A Shippy Situation

The best picture of 2021 has already been snapped and we’re only rounding the corner of Q1. Evergreen’s liner blocking up the Suez Canal foreshadows another challenging year for global shipping. With sea freight rates at record highs and retailers forced further into the corner by liners and 3PLs the term collaborative commerce will take a more literal definition around the flow of products. Supply Chain and Logistics Managers are facing the biggest tests of their careers. Last year saw a massive spike in new DTC brands, the real tests come after when novelty has worn off international supply chains for young brands are treacherous waters that can stunt growth and sink ships.

Reputationally Qualified

The network effect of leaders and change-makers is faster becoming a key requirement in a disconnected world. Without a plane to fly, a train to take and a factory visit it is relationships resting on strong and empathetically reciprocal foundations that’ll trump who gets the nod and who doesn’t. Supply Chains are inter-organisational and moving other external busineses to match your cadence when you can’t get face time requires bonds forged beyond simple orders placed.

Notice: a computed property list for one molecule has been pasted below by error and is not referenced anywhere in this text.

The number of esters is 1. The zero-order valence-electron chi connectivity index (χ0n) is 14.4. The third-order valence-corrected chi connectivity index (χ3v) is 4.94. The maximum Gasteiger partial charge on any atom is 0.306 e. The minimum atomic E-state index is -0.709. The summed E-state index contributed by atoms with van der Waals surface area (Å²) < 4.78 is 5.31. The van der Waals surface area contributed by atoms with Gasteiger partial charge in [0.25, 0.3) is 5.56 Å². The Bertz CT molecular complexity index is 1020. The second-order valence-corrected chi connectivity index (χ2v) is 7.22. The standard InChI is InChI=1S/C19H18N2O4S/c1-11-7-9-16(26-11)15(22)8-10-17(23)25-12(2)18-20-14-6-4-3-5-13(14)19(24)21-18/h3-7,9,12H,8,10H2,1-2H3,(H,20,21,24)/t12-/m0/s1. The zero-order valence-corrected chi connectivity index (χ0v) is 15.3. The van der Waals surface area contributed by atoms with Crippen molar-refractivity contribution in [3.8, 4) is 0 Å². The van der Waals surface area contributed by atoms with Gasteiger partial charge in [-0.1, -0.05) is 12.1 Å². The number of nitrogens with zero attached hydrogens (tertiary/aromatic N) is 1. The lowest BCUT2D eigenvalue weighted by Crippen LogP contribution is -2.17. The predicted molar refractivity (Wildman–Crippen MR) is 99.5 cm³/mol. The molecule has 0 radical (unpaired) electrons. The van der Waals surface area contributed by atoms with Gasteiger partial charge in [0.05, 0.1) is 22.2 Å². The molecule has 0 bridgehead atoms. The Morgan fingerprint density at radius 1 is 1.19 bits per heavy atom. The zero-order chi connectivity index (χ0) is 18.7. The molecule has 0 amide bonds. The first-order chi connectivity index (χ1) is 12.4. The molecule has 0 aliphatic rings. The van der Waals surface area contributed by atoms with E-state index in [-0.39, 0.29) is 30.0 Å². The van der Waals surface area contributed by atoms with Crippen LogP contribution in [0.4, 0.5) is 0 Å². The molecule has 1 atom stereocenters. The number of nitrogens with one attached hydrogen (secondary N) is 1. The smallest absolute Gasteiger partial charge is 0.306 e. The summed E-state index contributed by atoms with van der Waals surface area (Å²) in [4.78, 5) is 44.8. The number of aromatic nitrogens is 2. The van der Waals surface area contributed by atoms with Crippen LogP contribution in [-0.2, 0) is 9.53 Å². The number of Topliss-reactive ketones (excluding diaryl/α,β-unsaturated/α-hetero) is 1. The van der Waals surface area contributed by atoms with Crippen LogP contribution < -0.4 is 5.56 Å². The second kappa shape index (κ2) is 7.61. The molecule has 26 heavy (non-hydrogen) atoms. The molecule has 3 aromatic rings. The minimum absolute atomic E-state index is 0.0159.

Relationship lengths tend to be a good indicator of reciprocity, but its “moments of truth as well as stress tests/crises shared that are the makings of great partnerships, resilience co-piloted. These relationships have been fundamental to the continuity of the supply chain world whilst accessibility has been ground to a halt.